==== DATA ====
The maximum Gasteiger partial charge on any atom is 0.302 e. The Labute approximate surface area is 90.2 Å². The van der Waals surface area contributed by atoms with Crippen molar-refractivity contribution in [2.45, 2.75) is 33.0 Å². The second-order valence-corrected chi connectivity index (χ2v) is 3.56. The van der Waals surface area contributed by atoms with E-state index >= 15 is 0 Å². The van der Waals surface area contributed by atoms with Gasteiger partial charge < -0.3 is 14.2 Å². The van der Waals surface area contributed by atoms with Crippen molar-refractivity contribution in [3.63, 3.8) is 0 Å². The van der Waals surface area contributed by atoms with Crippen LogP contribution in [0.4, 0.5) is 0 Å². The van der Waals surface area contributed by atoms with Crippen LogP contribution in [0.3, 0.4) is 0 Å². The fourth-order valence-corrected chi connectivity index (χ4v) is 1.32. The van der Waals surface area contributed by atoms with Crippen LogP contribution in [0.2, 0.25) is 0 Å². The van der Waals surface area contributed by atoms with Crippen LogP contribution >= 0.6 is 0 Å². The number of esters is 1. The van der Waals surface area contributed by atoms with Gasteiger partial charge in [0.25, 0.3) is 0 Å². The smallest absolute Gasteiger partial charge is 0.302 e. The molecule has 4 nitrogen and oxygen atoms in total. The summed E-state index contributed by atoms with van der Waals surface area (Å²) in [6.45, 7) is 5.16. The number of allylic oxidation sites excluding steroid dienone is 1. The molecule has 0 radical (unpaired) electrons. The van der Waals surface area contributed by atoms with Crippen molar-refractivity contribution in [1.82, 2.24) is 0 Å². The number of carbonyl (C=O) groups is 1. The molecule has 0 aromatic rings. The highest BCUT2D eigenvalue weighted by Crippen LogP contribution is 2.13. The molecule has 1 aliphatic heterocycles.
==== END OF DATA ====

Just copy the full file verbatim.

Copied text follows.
The maximum Gasteiger partial charge on any atom is 0.302 e. The Labute approximate surface area is 90.2 Å². The van der Waals surface area contributed by atoms with Crippen molar-refractivity contribution in [2.45, 2.75) is 33.0 Å². The second-order valence-corrected chi connectivity index (χ2v) is 3.56. The van der Waals surface area contributed by atoms with E-state index >= 15 is 0 Å². The van der Waals surface area contributed by atoms with Gasteiger partial charge < -0.3 is 14.2 Å². The van der Waals surface area contributed by atoms with Crippen molar-refractivity contribution in [3.63, 3.8) is 0 Å². The van der Waals surface area contributed by atoms with Crippen LogP contribution in [0.4, 0.5) is 0 Å². The van der Waals surface area contributed by atoms with Crippen LogP contribution in [0.3, 0.4) is 0 Å². The fourth-order valence-corrected chi connectivity index (χ4v) is 1.32. The van der Waals surface area contributed by atoms with Crippen LogP contribution in [0.2, 0.25) is 0 Å². The van der Waals surface area contributed by atoms with Crippen LogP contribution >= 0.6 is 0 Å². The number of esters is 1. The van der Waals surface area contributed by atoms with Gasteiger partial charge in [0.25, 0.3) is 0 Å². The smallest absolute Gasteiger partial charge is 0.302 e. The molecule has 4 nitrogen and oxygen atoms in total. The summed E-state index contributed by atoms with van der Waals surface area (Å²) in [6.45, 7) is 5.16. The number of allylic oxidation sites excluding steroid dienone is 1. The molecule has 0 radical (unpaired) electrons. The van der Waals surface area contributed by atoms with Crippen molar-refractivity contribution in [1.82, 2.24) is 0 Å². The number of carbonyl (C=O) groups is 1. The molecule has 0 aromatic rings. The highest BCUT2D eigenvalue weighted by Crippen LogP contribution is 2.13. The molecule has 1 aliphatic heterocycles.